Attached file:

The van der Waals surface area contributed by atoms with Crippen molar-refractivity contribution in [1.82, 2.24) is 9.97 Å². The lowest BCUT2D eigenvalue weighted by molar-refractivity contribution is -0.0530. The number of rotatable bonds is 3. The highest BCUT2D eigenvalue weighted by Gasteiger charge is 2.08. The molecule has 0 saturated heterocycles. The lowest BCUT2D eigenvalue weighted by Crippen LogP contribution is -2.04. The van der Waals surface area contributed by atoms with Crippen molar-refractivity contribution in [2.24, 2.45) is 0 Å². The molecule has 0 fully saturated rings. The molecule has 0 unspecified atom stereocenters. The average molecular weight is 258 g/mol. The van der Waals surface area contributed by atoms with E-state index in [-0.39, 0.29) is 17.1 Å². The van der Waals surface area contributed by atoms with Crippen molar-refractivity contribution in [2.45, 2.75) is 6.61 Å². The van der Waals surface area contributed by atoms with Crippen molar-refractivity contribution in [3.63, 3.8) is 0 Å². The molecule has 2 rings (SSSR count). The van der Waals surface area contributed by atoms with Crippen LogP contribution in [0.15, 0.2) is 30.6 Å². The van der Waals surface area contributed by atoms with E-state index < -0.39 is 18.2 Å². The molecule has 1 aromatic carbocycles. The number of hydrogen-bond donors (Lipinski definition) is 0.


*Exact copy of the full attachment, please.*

The van der Waals surface area contributed by atoms with Crippen molar-refractivity contribution in [1.82, 2.24) is 9.97 Å². The lowest BCUT2D eigenvalue weighted by molar-refractivity contribution is -0.0530. The number of rotatable bonds is 3. The highest BCUT2D eigenvalue weighted by Gasteiger charge is 2.08. The molecule has 0 saturated heterocycles. The lowest BCUT2D eigenvalue weighted by Crippen LogP contribution is -2.04. The van der Waals surface area contributed by atoms with Crippen molar-refractivity contribution in [2.24, 2.45) is 0 Å². The molecule has 0 fully saturated rings. The molecule has 0 unspecified atom stereocenters. The average molecular weight is 258 g/mol. The van der Waals surface area contributed by atoms with E-state index in [-0.39, 0.29) is 17.1 Å². The van der Waals surface area contributed by atoms with Crippen molar-refractivity contribution in [2.45, 2.75) is 6.61 Å². The van der Waals surface area contributed by atoms with Crippen molar-refractivity contribution in [3.63, 3.8) is 0 Å². The molecule has 2 rings (SSSR count). The van der Waals surface area contributed by atoms with Crippen LogP contribution in [0.15, 0.2) is 30.6 Å². The van der Waals surface area contributed by atoms with E-state index < -0.39 is 18.2 Å². The molecule has 1 aromatic carbocycles. The number of hydrogen-bond donors (Lipinski definition) is 0.